European Metrology Research Programme (EMRP)
This project addresses the urgent need of the European optics and precision engineering industry and of basic research institutes for a significant improvement of accuracy and spatial resolution of the “absolute” surface form measurement of flats, aspheres and free-form surfaces. Absolute, in this context, refers to the measurement of optical surfaces delivering the full 3D form. Absolute form data are required, e.g. ,for the manufacturing of high-end asphere optics, strongly curved freeform surfaces used for special optics, for the calibration of measuring systems used in industry for in-production metrology, and for synchrotron and astronomical systems.
Although a variety of developed techniques is available for form metrology, absolute measurements are, up to now, only possible by employing single-point scanning methods, which scan the surface under test using specialised coordinate measuring machines. These systems have the capability to achieve traceable measurements even of strongly curved surfaces, but they lack full area measurements as only one-dimensional traces across the sample are measured. Furthermore, a full understanding and modelling of these instruments is still required to reduce uncertainty. In contrast, imaging methods like interferometry can assess a two-dimensional section of the surface under test with high resolution, but traceability to the SI unit ‘metre’ is a challenge. In case of strongly curved surfaces, only small sections of the surface can be measured and the form of the whole surface is obtained by appropriate scanning and stitching procedures.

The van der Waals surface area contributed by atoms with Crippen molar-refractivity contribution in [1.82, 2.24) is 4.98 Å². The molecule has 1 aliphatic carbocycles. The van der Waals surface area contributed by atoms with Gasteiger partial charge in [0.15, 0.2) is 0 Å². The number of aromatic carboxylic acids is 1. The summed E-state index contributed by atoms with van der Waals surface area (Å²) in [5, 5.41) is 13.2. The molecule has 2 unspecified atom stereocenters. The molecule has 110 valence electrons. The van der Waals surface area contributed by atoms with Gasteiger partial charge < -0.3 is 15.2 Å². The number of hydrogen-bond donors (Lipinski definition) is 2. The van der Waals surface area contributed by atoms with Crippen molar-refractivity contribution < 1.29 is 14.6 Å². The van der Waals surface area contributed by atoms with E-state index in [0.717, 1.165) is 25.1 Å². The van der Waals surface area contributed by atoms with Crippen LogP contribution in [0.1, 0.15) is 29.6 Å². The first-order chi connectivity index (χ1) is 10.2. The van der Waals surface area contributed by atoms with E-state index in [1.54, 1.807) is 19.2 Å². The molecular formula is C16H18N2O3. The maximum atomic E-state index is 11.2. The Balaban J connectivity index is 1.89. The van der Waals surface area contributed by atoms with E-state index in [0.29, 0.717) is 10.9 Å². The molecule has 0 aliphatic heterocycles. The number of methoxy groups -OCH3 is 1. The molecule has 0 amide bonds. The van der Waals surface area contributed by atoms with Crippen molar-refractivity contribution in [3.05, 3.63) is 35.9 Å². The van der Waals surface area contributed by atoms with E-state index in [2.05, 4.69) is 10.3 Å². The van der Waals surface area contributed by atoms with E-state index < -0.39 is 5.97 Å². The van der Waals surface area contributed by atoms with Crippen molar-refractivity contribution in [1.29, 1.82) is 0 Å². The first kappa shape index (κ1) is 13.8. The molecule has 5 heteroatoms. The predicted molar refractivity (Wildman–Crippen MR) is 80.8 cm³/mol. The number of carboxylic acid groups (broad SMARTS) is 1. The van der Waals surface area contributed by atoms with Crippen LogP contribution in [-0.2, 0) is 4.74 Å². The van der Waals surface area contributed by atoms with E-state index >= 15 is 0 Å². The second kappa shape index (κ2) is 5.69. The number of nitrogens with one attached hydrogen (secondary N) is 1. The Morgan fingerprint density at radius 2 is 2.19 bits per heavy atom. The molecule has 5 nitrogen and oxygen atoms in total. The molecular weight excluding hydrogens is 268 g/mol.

The idea of this project is to further develop, in combination, the two different approaches of single point and imaging measurements. The combined development allows for the identification of systematic differences between the techniques and hence for the identification and subsequent elimination of systematic errors for each of them. As each approach has its specific advantages and application range, the combination will yield a complete description and characterisation of surface topographies. Comparison measurements performed at the same artefacts will help to validate the different measuring systems and will also provide improved standards for form measurement of optical surfaces which in turn are applicable to disseminate ‘optical form’ to industry for calibration of existing instruments.
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